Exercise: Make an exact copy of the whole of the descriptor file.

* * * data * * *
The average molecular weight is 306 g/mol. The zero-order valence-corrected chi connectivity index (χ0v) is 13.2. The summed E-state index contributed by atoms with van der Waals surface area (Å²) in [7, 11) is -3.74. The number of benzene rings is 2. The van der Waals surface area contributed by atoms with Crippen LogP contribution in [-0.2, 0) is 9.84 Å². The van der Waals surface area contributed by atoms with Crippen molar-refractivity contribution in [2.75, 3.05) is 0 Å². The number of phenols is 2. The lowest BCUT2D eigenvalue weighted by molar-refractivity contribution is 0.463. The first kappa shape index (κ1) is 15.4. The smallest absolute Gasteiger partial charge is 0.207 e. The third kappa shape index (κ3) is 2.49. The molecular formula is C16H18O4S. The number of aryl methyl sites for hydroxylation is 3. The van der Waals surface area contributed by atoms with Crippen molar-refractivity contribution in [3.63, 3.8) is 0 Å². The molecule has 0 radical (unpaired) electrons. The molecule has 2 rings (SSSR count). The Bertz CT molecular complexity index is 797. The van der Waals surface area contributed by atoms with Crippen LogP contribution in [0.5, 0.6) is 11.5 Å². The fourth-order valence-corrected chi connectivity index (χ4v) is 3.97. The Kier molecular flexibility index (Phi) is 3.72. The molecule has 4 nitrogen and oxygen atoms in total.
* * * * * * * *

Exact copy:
The average molecular weight is 306 g/mol. The zero-order valence-corrected chi connectivity index (χ0v) is 13.2. The summed E-state index contributed by atoms with van der Waals surface area (Å²) in [7, 11) is -3.74. The number of benzene rings is 2. The van der Waals surface area contributed by atoms with Crippen LogP contribution in [-0.2, 0) is 9.84 Å². The van der Waals surface area contributed by atoms with Crippen molar-refractivity contribution in [2.75, 3.05) is 0 Å². The number of phenols is 2. The lowest BCUT2D eigenvalue weighted by molar-refractivity contribution is 0.463. The first kappa shape index (κ1) is 15.4. The smallest absolute Gasteiger partial charge is 0.207 e. The third kappa shape index (κ3) is 2.49. The molecular formula is C16H18O4S. The number of aryl methyl sites for hydroxylation is 3. The van der Waals surface area contributed by atoms with Crippen molar-refractivity contribution in [3.63, 3.8) is 0 Å². The molecule has 0 radical (unpaired) electrons. The molecule has 2 rings (SSSR count). The Bertz CT molecular complexity index is 797. The van der Waals surface area contributed by atoms with Crippen LogP contribution in [0.5, 0.6) is 11.5 Å². The fourth-order valence-corrected chi connectivity index (χ4v) is 3.97. The Kier molecular flexibility index (Phi) is 3.72. The molecule has 4 nitrogen and oxygen atoms in total.